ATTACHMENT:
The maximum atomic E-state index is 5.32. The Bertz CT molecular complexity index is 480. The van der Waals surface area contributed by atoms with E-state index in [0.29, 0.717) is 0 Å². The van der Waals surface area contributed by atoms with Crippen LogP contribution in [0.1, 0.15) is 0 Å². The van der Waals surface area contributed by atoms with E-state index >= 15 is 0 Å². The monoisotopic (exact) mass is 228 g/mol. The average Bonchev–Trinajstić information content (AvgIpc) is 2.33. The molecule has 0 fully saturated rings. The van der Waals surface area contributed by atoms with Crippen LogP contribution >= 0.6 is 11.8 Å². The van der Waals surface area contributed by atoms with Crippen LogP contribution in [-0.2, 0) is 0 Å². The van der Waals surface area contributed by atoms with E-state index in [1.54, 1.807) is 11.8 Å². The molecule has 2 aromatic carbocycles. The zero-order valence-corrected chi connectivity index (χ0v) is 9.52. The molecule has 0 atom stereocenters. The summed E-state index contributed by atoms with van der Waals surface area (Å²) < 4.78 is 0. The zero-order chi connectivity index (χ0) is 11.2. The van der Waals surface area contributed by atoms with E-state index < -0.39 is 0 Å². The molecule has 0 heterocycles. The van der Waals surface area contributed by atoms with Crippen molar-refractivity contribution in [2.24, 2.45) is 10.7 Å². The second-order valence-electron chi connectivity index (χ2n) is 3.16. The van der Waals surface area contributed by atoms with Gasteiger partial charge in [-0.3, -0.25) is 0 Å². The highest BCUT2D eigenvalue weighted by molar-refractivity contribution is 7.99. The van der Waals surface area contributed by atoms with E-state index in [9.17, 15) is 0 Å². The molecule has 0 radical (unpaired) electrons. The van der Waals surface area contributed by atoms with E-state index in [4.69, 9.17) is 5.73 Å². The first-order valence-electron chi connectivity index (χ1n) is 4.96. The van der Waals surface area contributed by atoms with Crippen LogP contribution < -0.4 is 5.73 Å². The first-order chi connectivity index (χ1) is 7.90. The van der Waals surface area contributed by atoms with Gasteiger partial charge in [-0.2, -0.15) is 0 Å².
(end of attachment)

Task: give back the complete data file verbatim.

The maximum atomic E-state index is 5.32. The Bertz CT molecular complexity index is 480. The van der Waals surface area contributed by atoms with E-state index in [0.29, 0.717) is 0 Å². The van der Waals surface area contributed by atoms with Crippen LogP contribution in [0.1, 0.15) is 0 Å². The van der Waals surface area contributed by atoms with E-state index >= 15 is 0 Å². The monoisotopic (exact) mass is 228 g/mol. The average Bonchev–Trinajstić information content (AvgIpc) is 2.33. The molecule has 0 fully saturated rings. The van der Waals surface area contributed by atoms with Crippen LogP contribution >= 0.6 is 11.8 Å². The van der Waals surface area contributed by atoms with Crippen LogP contribution in [-0.2, 0) is 0 Å². The van der Waals surface area contributed by atoms with E-state index in [1.54, 1.807) is 11.8 Å². The molecule has 2 aromatic carbocycles. The zero-order valence-corrected chi connectivity index (χ0v) is 9.52. The molecule has 0 atom stereocenters. The summed E-state index contributed by atoms with van der Waals surface area (Å²) < 4.78 is 0. The zero-order chi connectivity index (χ0) is 11.2. The van der Waals surface area contributed by atoms with E-state index < -0.39 is 0 Å². The molecule has 0 heterocycles. The van der Waals surface area contributed by atoms with Crippen molar-refractivity contribution in [2.24, 2.45) is 10.7 Å². The second-order valence-electron chi connectivity index (χ2n) is 3.16. The van der Waals surface area contributed by atoms with Gasteiger partial charge in [-0.3, -0.25) is 0 Å². The highest BCUT2D eigenvalue weighted by molar-refractivity contribution is 7.99. The van der Waals surface area contributed by atoms with E-state index in [9.17, 15) is 0 Å². The molecule has 0 radical (unpaired) electrons. The van der Waals surface area contributed by atoms with E-state index in [4.69, 9.17) is 5.73 Å². The first-order valence-electron chi connectivity index (χ1n) is 4.96. The van der Waals surface area contributed by atoms with Crippen LogP contribution < -0.4 is 5.73 Å². The first-order chi connectivity index (χ1) is 7.90. The van der Waals surface area contributed by atoms with Gasteiger partial charge in [-0.2, -0.15) is 0 Å².